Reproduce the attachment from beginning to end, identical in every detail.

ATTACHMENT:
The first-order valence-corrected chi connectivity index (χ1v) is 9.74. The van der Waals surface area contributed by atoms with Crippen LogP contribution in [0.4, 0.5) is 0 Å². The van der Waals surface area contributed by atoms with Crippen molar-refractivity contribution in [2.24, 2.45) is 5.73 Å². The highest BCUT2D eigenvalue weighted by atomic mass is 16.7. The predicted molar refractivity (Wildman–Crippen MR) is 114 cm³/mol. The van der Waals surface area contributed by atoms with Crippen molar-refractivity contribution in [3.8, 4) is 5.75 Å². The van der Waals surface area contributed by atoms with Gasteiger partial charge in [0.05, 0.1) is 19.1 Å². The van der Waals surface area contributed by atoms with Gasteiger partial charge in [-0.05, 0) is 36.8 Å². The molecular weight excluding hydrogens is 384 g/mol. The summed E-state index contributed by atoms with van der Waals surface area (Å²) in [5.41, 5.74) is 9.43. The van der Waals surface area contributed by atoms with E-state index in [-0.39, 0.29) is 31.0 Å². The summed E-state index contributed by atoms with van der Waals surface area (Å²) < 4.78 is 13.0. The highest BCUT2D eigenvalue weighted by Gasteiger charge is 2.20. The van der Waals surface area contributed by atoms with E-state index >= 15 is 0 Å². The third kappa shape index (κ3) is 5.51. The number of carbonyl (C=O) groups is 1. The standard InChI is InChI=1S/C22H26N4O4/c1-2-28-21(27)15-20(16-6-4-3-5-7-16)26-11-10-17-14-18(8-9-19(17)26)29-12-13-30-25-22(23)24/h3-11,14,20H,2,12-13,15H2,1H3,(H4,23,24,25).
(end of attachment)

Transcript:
The first-order valence-corrected chi connectivity index (χ1v) is 9.74. The van der Waals surface area contributed by atoms with Crippen LogP contribution in [0.4, 0.5) is 0 Å². The van der Waals surface area contributed by atoms with Crippen molar-refractivity contribution in [2.24, 2.45) is 5.73 Å². The highest BCUT2D eigenvalue weighted by atomic mass is 16.7. The predicted molar refractivity (Wildman–Crippen MR) is 114 cm³/mol. The van der Waals surface area contributed by atoms with Crippen molar-refractivity contribution in [3.8, 4) is 5.75 Å². The van der Waals surface area contributed by atoms with Gasteiger partial charge in [0.05, 0.1) is 19.1 Å². The van der Waals surface area contributed by atoms with Gasteiger partial charge in [-0.05, 0) is 36.8 Å². The molecular weight excluding hydrogens is 384 g/mol. The summed E-state index contributed by atoms with van der Waals surface area (Å²) in [5.41, 5.74) is 9.43. The van der Waals surface area contributed by atoms with E-state index in [-0.39, 0.29) is 31.0 Å². The summed E-state index contributed by atoms with van der Waals surface area (Å²) < 4.78 is 13.0. The highest BCUT2D eigenvalue weighted by Gasteiger charge is 2.20. The van der Waals surface area contributed by atoms with E-state index >= 15 is 0 Å². The third kappa shape index (κ3) is 5.51. The number of carbonyl (C=O) groups is 1. The standard InChI is InChI=1S/C22H26N4O4/c1-2-28-21(27)15-20(16-6-4-3-5-7-16)26-11-10-17-14-18(8-9-19(17)26)29-12-13-30-25-22(23)24/h3-11,14,20H,2,12-13,15H2,1H3,(H4,23,24,25).